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Intl SIP Design - Best Practice

I'm having a little difficulty designing our SIP VoIP network.

I currently have my Cisco Voice Gateway Router with CUBE licensing accepting SIP calls in Florida and my Call Manager and majority of my users are also Florida.

We just opened a 20 man office in Spain. Now the fun begins.  All I have in Spain is and ASA 5505 with a persistent VPN tunnel to my Florida ASA 5510.

Option 1 - Place a Voice Gateway in Spain and call up a local company to deliver a SIP trunk to the gateway. When the call comes to the gateway have it go over my VPN tunnel to my Florida Call Manager only to come right back to Spain to the endpoint.

Option 2 - Have the SIP trunk with the Spain numbers come to my Voice Gateway in Florida which is local to the Call Manager. Then, go over the VPN tunnel to the endpoint.

The majority of calls will orginate from Spain. It would be nice if the call did not have to come back to the Call Manager in Florida at all.

Any thoughts?

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Hall of Fame Super Gold

Re: Intl SIP Design - Best Practice

Option 1. With correct configuration, RTP will stay in remote site and not travel over the WAN.

Then since you have installed a voice gateway, you can configure it with CME for the added benefits of a simple, powerful system not depending from anything else.

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Hall of Fame Super Gold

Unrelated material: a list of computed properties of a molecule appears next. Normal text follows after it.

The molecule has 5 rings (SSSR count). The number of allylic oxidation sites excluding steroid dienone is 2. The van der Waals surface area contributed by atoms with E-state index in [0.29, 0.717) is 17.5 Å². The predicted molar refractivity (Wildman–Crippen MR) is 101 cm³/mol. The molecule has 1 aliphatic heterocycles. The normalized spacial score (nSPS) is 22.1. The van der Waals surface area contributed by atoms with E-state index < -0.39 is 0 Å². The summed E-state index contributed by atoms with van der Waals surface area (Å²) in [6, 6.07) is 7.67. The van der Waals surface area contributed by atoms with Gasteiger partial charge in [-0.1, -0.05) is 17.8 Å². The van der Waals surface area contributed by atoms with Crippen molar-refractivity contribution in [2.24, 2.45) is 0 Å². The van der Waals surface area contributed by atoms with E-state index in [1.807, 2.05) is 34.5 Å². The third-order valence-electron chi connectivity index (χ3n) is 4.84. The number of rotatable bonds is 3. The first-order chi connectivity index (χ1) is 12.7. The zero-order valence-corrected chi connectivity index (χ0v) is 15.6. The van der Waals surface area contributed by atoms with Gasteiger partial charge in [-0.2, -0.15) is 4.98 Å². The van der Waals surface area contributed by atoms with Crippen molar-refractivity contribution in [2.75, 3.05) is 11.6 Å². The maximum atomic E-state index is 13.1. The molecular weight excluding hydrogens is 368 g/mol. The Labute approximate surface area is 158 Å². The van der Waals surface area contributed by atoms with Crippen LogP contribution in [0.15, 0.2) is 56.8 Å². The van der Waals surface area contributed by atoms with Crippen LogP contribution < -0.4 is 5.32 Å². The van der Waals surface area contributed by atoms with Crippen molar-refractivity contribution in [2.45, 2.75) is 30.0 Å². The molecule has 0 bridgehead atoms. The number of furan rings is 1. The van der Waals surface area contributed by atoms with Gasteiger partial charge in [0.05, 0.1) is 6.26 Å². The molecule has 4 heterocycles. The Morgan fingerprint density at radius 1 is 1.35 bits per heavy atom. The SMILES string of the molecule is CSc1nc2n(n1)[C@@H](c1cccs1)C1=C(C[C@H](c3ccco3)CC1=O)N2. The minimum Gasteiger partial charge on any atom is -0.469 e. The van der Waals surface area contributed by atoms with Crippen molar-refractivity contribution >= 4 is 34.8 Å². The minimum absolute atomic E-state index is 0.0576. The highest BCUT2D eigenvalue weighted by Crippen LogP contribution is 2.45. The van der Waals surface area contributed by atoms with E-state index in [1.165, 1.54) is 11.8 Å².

Intl SIP Design - Best Practice

That is correct, a give site call show use local service to make and receive calls especialy when the alternative is across the atlantic.

New Member

Intl SIP Design - Best Practice

Thanks Paolo.  Can you explain a little more. Are you saying that Option 1 is the best? Thanks!

Hall of Fame Super Gold

Re: Intl SIP Design - Best Practice

Option 1. With correct configuration, RTP will stay in remote site and not travel over the WAN.

Then since you have installed a voice gateway, you can configure it with CME for the added benefits of a simple, powerful system not depending from anything else.

New Member

Intl SIP Design - Best Practice

Paolo, Great answer. The RTP stream is where I was confused. I wasn't sure if the RTP stream had to go across the Atlantic twice. Sounds like, with proper configuration, that a call can orginate from Spain and stay in Spain without having to travel across to Florida at all. Thanks!  Jon what do you think?

Intl SIP Design - Best Practice

Have you thought of clustering over the wan. If the end-to-end latency is less than 80ms, it will be supported by TAC

Apply Qos for ICCS traffic. I wouldnt know the latency of a your link. Let me know that usual latency between the sites.

Hall of Fame Super Gold

Re: Intl SIP Design - Best Practice

Zekeria Sammantar wrote:

Have you thought of clustering over the wan. If the end-to-end latency is less than 80ms, it will be supported by TAC

What a truly poor practice that is. Additional costs, licensing and complications, remote servers, for little if any benefit but always being on the hook for link interruptions, unsynced databases, and the like.

Intl SIP Design - Best Practice

Thanks

New Member

Re: Intl SIP Design - Best Practice

How about put a router running CUCM Express in to the Spanish office.  You can terminate either TDM or SIP PSTN service local, and keep most signaling and media traffic local.  You can also set up either H.323 or SIP to CUCM in Florida.  The other consideration is voicemail, or any other apps/capabilities like Jabber or video.  You could tie CME in to Unity Connection, or use CUE.

Depends how independent you want the office to be, and if you want to have to administer a separate system.  I have seen phones and gateways in Asia driven by a CUCM cluster in the U.S., but it was on a high speed MPLS link with low latency and QoS.   If the latency on the VPN is acceptable, and the VPN is fairly reliable, you may be able to live with running the site off of the Florida servers.

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